- Efforts are underway to enhance the internationalisation of Norwegian research. In the years up to 2013 Norway’s total contribution to the EU Seventh Framework Programme for Research and Technological Development (FP7) will amount to approximately NOK 10 billion. Since 2005 bilateral cooperation with North America (the US and Canada), and Japan, China and India has increased in scope and significance. Bilateral cooperation with Russia in the field of polar research has also been strengthened.
- The focus on energy, environmental and climate research has been maintained through the establishment of the Centres for Environment-friendly Energy Research (FME) scheme, the building of the Technology Centre Mongstad for the testing of cost-effective CO2 capture technologies and the establishment of the strategic bodies Energi21 and Klima21.
- The focus on the Arctic and northern areas has been maintained through funding for International Polar Year (IPY 2007-2008) and the further development of Svalbard as an international research platform, as well as efforts to promote industrial development and the development of knowledge communities in North Norway in a 10-15-year perspective.
- Research on health and welfare have been given priority in the Programme for Global Health and Vaccination Research (GLOBVAC), the Research Programme on Health and Care Services (HELSEOMSORG), the five-year initiative on needs-driven innovation and industrial development in specialist health services, the National Resource Centre for Women’s Health and the Research Programme on Welfare, Work and Migration (VAM).
Current research policy objectives
In the most recent white paper on research Climate for Research (Report No. 30 (2008-2009) to the Storting) the Government seeks to draw greater attention to research results and the general benefit to society of research activities. In keeping with current research policy objectives, Norwegian research policy will contribute to:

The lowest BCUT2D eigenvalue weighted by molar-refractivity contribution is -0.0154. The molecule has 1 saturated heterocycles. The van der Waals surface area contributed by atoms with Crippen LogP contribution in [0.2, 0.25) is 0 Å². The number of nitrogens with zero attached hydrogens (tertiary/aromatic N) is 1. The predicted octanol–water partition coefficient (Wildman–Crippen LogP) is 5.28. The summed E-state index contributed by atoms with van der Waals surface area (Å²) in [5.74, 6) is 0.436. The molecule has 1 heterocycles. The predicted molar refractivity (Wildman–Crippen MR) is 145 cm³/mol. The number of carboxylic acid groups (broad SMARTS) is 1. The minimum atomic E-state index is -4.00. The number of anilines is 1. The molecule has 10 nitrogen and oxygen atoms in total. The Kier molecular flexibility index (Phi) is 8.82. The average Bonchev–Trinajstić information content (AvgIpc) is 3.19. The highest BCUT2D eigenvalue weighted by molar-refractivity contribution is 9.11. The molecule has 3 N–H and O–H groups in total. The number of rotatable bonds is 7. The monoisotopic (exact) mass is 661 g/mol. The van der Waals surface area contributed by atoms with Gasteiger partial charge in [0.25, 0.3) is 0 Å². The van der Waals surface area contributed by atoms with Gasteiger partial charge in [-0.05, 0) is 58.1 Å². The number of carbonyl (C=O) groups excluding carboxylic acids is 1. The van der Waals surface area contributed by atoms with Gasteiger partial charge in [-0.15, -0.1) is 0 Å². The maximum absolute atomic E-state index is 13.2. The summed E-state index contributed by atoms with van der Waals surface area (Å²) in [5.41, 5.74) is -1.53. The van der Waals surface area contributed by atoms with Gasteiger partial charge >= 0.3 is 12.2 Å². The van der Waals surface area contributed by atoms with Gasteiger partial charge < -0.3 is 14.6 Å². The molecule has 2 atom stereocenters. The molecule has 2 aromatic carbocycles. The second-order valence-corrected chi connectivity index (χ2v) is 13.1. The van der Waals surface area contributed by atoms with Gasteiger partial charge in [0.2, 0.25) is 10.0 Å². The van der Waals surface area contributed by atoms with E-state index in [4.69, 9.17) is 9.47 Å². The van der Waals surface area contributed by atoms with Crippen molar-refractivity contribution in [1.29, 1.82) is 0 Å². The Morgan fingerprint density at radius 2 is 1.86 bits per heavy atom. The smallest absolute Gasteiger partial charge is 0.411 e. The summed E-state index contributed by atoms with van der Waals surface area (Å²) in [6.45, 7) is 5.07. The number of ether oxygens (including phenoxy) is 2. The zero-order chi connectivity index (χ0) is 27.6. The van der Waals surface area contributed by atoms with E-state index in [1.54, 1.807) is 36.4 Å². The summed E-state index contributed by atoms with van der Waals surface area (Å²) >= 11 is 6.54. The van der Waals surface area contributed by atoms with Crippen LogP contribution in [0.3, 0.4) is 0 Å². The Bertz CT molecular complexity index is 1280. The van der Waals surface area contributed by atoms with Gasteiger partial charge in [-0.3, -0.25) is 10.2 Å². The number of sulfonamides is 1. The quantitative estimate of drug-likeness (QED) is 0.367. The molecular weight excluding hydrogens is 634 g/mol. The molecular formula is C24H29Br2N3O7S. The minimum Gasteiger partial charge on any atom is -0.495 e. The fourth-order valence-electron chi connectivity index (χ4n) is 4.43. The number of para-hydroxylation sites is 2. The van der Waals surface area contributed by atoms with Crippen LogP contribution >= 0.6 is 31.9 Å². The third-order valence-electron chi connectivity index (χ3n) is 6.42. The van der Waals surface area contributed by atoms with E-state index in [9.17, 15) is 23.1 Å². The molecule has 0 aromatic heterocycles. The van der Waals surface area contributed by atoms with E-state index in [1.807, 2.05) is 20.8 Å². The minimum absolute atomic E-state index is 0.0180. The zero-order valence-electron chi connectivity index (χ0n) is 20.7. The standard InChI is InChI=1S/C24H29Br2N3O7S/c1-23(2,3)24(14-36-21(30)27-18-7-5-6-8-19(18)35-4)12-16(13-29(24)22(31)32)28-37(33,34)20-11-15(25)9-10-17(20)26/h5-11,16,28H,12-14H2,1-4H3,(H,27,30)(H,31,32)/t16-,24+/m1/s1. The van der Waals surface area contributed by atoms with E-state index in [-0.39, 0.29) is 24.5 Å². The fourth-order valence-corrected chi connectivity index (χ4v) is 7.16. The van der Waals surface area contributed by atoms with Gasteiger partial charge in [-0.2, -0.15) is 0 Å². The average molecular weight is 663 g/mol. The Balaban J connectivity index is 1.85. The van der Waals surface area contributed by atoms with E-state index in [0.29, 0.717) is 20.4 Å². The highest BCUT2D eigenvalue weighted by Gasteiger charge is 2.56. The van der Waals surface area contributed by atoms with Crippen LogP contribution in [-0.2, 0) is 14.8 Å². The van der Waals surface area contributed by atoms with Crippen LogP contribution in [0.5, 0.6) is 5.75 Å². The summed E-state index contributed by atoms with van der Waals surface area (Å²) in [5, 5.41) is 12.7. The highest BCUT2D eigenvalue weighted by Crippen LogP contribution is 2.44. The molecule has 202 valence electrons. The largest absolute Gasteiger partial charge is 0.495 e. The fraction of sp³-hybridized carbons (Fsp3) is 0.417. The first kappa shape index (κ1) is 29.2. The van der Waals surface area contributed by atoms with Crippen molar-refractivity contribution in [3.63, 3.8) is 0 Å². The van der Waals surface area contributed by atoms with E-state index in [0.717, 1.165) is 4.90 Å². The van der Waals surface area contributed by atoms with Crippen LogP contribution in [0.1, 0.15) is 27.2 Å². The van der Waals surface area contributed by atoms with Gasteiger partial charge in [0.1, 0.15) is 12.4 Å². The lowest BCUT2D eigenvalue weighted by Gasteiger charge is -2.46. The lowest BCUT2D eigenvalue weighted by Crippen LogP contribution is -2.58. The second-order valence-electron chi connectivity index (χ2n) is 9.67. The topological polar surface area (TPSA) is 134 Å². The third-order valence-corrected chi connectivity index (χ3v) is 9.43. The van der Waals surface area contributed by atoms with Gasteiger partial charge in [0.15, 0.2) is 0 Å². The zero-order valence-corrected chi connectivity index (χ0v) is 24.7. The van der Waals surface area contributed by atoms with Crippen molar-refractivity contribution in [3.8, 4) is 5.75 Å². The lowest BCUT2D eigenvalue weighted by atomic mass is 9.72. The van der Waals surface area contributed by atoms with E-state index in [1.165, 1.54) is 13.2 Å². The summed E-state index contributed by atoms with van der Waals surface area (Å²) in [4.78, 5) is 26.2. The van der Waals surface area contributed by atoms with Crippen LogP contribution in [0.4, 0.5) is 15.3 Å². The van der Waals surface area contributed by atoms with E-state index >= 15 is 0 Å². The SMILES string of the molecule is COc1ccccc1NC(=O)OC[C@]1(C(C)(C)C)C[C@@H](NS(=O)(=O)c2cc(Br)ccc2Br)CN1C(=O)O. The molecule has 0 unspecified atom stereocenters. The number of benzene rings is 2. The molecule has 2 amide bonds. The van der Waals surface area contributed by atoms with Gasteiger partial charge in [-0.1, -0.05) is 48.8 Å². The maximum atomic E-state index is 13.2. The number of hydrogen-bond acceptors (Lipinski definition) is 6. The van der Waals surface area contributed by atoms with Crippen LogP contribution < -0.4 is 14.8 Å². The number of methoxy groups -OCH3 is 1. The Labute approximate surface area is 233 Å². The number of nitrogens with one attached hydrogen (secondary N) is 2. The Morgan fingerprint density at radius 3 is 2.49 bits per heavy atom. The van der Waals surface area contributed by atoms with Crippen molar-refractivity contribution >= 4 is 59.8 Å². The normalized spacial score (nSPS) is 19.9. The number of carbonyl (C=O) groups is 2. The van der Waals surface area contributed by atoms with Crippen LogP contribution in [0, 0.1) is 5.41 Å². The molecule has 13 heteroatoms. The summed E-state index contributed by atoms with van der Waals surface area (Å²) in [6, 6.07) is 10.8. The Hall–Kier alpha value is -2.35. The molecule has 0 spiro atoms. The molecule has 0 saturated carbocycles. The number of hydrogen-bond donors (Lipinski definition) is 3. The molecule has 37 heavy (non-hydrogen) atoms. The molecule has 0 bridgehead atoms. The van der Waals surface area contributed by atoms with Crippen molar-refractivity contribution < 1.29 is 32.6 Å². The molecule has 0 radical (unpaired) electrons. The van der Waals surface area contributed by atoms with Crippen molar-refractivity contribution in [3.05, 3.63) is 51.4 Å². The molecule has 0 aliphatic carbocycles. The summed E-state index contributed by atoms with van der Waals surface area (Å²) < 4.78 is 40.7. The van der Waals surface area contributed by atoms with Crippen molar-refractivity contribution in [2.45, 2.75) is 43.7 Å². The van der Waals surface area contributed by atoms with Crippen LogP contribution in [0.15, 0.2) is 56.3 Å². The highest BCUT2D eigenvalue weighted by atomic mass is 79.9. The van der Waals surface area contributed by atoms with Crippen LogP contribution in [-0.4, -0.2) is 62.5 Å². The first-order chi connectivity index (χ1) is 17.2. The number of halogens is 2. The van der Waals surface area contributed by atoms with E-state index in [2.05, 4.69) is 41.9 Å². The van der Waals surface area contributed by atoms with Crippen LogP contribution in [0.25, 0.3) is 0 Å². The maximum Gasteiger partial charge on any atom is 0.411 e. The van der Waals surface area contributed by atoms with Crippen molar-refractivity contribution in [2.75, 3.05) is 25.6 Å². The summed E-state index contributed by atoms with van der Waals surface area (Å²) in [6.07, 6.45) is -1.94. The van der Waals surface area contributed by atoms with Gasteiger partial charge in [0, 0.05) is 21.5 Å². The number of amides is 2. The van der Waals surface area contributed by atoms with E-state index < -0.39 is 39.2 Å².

- meeting global challenges with a particular emphasis on the environment, climate change, oceans, food safety and energy research;
- improving health, evening out social differences in health and developing high quality health services;
- further developing research-based welfare policy and professionalism in the welfare sector;
- encouraging knowledge-based industry in all regions;
- establishing industry-oriented research within the areas of food, marine, maritime, tourism, energy, environmental, biotechnology, ICT and new materials/nanotechnology research;
- ensuring high quality research;
- paving the way for a well-functioning research system;
- increasing the internationalisation of research;
- promoting the efficient use of research funding and results.
Public research funding is provided in the form of institutional allocations to research-performing institutions and via research funding organisations, such as the Research Council. Institutional funding is designed to ensure the development of long-term knowledge preparedness and capacity. Funding through the Research Council is allocated through a competitive process and is granted via research programmes and project funding and on the basis of project outlines.
Funding awarded in a competitive arena is intended to support the achievement of the research policy goals. The Research Council of Norway is the only research council in Norway.
International research funding
Norway invests approximately NOK 10 billion in R&D activities at the international level, in particular in the EU Framework Programme. Norwegian researchers are encouraged to compete for these funds. The Research Council of Norway provides information and advice about EU funding and other international funding schemes.